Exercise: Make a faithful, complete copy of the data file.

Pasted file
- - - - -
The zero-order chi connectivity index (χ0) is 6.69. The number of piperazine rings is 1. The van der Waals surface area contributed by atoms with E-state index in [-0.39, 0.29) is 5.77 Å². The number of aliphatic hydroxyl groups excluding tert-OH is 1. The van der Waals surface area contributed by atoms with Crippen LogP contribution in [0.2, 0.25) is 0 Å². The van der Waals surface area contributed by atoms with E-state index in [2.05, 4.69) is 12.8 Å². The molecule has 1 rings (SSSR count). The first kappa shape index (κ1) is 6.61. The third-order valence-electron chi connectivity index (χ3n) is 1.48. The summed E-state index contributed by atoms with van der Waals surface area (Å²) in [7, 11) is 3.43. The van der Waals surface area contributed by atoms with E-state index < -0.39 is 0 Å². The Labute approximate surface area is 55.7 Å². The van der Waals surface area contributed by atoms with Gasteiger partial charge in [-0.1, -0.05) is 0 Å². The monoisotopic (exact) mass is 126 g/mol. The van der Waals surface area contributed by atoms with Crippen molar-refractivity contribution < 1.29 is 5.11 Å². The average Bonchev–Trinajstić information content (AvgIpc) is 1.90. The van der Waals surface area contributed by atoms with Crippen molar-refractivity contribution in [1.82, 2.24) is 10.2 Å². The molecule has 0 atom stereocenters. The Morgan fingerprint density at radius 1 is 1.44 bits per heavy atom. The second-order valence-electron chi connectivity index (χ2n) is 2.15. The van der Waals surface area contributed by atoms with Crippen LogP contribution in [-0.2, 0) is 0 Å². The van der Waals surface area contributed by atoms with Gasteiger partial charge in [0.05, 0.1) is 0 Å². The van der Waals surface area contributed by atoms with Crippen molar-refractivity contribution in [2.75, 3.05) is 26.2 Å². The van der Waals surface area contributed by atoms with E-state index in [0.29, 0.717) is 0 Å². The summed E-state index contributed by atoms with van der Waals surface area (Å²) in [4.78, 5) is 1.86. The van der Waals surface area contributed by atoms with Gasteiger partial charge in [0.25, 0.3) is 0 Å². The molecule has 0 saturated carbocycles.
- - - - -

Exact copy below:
The zero-order chi connectivity index (χ0) is 6.69. The number of piperazine rings is 1. The van der Waals surface area contributed by atoms with E-state index in [-0.39, 0.29) is 5.77 Å². The number of aliphatic hydroxyl groups excluding tert-OH is 1. The van der Waals surface area contributed by atoms with Crippen LogP contribution in [0.2, 0.25) is 0 Å². The van der Waals surface area contributed by atoms with E-state index in [2.05, 4.69) is 12.8 Å². The molecule has 1 rings (SSSR count). The first kappa shape index (κ1) is 6.61. The third-order valence-electron chi connectivity index (χ3n) is 1.48. The summed E-state index contributed by atoms with van der Waals surface area (Å²) in [7, 11) is 3.43. The van der Waals surface area contributed by atoms with E-state index < -0.39 is 0 Å². The Labute approximate surface area is 55.7 Å². The van der Waals surface area contributed by atoms with Gasteiger partial charge in [-0.1, -0.05) is 0 Å². The monoisotopic (exact) mass is 126 g/mol. The van der Waals surface area contributed by atoms with Crippen molar-refractivity contribution < 1.29 is 5.11 Å². The average Bonchev–Trinajstić information content (AvgIpc) is 1.90. The van der Waals surface area contributed by atoms with Crippen molar-refractivity contribution in [1.82, 2.24) is 10.2 Å². The molecule has 0 atom stereocenters. The Morgan fingerprint density at radius 1 is 1.44 bits per heavy atom. The second-order valence-electron chi connectivity index (χ2n) is 2.15. The van der Waals surface area contributed by atoms with Crippen LogP contribution in [-0.2, 0) is 0 Å². The van der Waals surface area contributed by atoms with Gasteiger partial charge in [0.05, 0.1) is 0 Å². The van der Waals surface area contributed by atoms with Crippen molar-refractivity contribution in [2.75, 3.05) is 26.2 Å². The van der Waals surface area contributed by atoms with E-state index in [0.29, 0.717) is 0 Å². The summed E-state index contributed by atoms with van der Waals surface area (Å²) in [4.78, 5) is 1.86. The van der Waals surface area contributed by atoms with Gasteiger partial charge in [0.25, 0.3) is 0 Å². The molecule has 0 saturated carbocycles.